Friday, 6 December 2013

VFR800 Clutch Replacement Vtec RC46 DIY

My RC46 Vtec VFR800 was leaking oil, nothing major- but annoying none the less

Problem was the clutch /crankcase housing gasket, which dripped oil onto the exhaust making it very smokey once the bike warmed up. As a new clutch is only 30quid, I decided to replace that along with this gasket as kind of preventative maintenance which could also sharpen up the clutch 'bite' hopefully, in the process.

Luckily the VFR 800 is pretty straightforward to work on and parts are really
cheap (in comparison to say a newer model CBR1000RR!) and the whole process took less than an hour to replace the clutch and fit new (15% stronger) clutch springs.

Once you remove the right hand fairing ( I didn't completely remove this, but held it back with elastic straps for just enough work space) you are greeted by a series of 10mm bolts holding on the crankcase / clutch housing.

Before you remove these, you need to firstly drain the engine oil (17mm sumpnut underneath) or it's gonna get real messy and trace the sensor wire from the housing up the inside of your frame and back up under the petrol tank, which needs to be raised about 4inches (depending on the size of your hands) to disconnect a red plug for this crank sensor, which will be removed along with the housing.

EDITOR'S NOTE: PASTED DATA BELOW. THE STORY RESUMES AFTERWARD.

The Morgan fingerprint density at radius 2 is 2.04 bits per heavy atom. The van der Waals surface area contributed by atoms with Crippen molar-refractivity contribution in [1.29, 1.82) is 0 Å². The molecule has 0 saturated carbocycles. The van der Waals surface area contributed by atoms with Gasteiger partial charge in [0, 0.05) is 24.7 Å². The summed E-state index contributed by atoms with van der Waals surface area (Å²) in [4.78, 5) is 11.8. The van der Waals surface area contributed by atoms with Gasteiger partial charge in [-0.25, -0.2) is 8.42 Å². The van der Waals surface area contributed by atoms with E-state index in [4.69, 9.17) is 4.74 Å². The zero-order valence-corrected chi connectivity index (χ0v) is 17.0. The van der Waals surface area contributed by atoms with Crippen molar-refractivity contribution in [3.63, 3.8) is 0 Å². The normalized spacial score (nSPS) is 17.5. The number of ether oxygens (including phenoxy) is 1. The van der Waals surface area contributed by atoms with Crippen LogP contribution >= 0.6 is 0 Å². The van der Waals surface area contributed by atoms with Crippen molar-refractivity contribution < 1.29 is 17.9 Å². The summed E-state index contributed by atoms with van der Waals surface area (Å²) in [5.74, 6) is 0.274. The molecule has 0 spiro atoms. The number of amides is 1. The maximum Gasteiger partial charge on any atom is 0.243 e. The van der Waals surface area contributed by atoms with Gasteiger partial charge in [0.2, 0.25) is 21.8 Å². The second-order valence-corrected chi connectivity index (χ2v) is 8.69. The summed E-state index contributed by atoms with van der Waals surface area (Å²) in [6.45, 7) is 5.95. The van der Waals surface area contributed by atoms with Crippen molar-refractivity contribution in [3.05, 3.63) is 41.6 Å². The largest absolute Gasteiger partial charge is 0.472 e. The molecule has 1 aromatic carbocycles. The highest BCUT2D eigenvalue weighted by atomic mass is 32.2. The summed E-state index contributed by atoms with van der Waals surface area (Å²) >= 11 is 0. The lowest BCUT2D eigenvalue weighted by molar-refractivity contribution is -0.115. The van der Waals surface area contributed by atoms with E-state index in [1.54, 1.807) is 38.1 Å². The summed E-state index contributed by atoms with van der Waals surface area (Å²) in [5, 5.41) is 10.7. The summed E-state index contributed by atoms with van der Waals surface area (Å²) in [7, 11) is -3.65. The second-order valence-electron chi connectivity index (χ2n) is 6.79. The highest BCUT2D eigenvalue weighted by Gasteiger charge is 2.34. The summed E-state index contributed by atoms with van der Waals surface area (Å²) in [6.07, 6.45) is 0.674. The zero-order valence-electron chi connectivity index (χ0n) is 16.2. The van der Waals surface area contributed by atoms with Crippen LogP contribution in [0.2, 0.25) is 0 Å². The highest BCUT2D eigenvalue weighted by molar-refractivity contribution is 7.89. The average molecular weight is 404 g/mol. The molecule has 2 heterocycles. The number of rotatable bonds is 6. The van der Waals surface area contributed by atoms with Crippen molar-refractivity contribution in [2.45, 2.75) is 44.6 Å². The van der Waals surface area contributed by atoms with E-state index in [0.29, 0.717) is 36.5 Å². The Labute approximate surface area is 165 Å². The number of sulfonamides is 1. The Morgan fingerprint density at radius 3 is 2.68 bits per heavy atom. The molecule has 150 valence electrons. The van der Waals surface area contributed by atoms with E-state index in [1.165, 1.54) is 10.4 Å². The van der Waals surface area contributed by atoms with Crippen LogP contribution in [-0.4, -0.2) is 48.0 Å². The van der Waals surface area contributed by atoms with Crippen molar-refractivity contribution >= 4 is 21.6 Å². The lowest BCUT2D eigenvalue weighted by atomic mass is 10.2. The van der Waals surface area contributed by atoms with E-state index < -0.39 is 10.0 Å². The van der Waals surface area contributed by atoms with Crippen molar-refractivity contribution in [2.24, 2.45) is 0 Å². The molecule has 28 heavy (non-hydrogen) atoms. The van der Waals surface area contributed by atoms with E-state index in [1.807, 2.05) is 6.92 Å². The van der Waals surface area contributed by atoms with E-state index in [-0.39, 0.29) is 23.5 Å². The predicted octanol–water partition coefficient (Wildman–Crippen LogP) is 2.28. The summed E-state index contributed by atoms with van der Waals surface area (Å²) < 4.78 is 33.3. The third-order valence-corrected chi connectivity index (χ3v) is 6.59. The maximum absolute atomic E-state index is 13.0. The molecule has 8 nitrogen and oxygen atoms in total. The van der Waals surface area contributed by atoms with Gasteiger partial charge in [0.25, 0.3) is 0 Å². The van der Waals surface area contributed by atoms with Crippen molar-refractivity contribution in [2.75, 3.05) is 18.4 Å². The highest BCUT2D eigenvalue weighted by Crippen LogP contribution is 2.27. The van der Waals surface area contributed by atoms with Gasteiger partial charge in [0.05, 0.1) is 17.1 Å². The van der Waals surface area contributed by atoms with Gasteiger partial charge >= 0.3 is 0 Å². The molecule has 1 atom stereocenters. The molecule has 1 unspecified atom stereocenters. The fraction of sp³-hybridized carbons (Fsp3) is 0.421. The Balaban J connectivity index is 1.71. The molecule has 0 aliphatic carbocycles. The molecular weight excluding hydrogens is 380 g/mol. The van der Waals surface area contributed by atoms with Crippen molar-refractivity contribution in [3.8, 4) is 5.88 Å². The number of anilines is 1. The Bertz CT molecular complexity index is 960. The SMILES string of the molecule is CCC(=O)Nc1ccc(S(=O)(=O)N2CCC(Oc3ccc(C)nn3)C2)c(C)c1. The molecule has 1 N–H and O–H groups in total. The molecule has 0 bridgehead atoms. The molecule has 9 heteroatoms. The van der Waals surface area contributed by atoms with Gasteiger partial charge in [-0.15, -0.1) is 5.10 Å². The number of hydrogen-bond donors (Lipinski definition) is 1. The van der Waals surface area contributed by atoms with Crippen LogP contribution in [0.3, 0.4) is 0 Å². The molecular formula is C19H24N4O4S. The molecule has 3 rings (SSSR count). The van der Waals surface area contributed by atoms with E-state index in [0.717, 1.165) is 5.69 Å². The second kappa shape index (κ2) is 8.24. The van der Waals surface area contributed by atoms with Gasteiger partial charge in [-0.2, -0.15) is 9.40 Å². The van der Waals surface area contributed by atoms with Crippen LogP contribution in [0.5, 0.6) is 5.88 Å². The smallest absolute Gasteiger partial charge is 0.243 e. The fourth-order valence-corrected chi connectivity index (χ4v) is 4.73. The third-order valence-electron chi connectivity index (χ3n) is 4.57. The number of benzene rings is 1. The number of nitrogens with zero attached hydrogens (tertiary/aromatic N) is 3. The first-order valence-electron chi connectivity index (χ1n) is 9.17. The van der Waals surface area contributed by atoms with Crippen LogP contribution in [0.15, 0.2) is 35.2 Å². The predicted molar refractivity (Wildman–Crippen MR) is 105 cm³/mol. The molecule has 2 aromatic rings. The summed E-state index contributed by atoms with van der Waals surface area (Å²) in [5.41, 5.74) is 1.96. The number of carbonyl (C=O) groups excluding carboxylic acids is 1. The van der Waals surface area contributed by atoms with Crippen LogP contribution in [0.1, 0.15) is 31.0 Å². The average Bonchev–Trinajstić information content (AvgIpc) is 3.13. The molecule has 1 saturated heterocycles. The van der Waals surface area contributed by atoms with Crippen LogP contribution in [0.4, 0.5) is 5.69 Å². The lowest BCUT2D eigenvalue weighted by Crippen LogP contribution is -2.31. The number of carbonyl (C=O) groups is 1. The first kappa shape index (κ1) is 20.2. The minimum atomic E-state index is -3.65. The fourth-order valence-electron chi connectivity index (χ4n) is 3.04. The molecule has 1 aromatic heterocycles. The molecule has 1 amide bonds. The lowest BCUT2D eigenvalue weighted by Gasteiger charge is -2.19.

You need to be careful removing the clutch housing as some gear wheels may become detached (little one towards the front came off with mine) and must be put back the same way / direction etc.

If you haven't already done at this stage, it's probably a good idea to view an exploded diagram of the clutch from either here / or the like, just to see how it operates. Basically you are removing the pressure-plate (5 bolts) and the clutch plates slide out, so just replace like for like.

Only thing to watch here is the deepest clutch ring, ie. one nearest the engine, is large in diameter than the rest as it fits around the circumference of a spring (which should be not be fitted inside out), for i think, engine idling or something. All the rest are pretty straightforward to fit in series ie. clutch-metal plate-clutch-metal plate - clutch etc.

3 of mine were well worn, but probably had a few more miles left in them, the new ones have certainly sharpened up the clutch action since fitting, more noticeably on downshifts while trailing into corners on engine braking and will lock the rear tyre on wet roads as apposed to slipping the clutch a little beforehand, which is probably more down to stronger EBC clutch springs than anything.

Everything's in reverse for putting it back together, 11Nm torque reinstalling those pressure-plate springs and the same for the outside crankcase housing bolts, of which there are about 10, and don't forget to fill up with oil before 'testing' it !

Haven't tried wheelies yet as it's been too cold, damp and miserable out, but watch this space!

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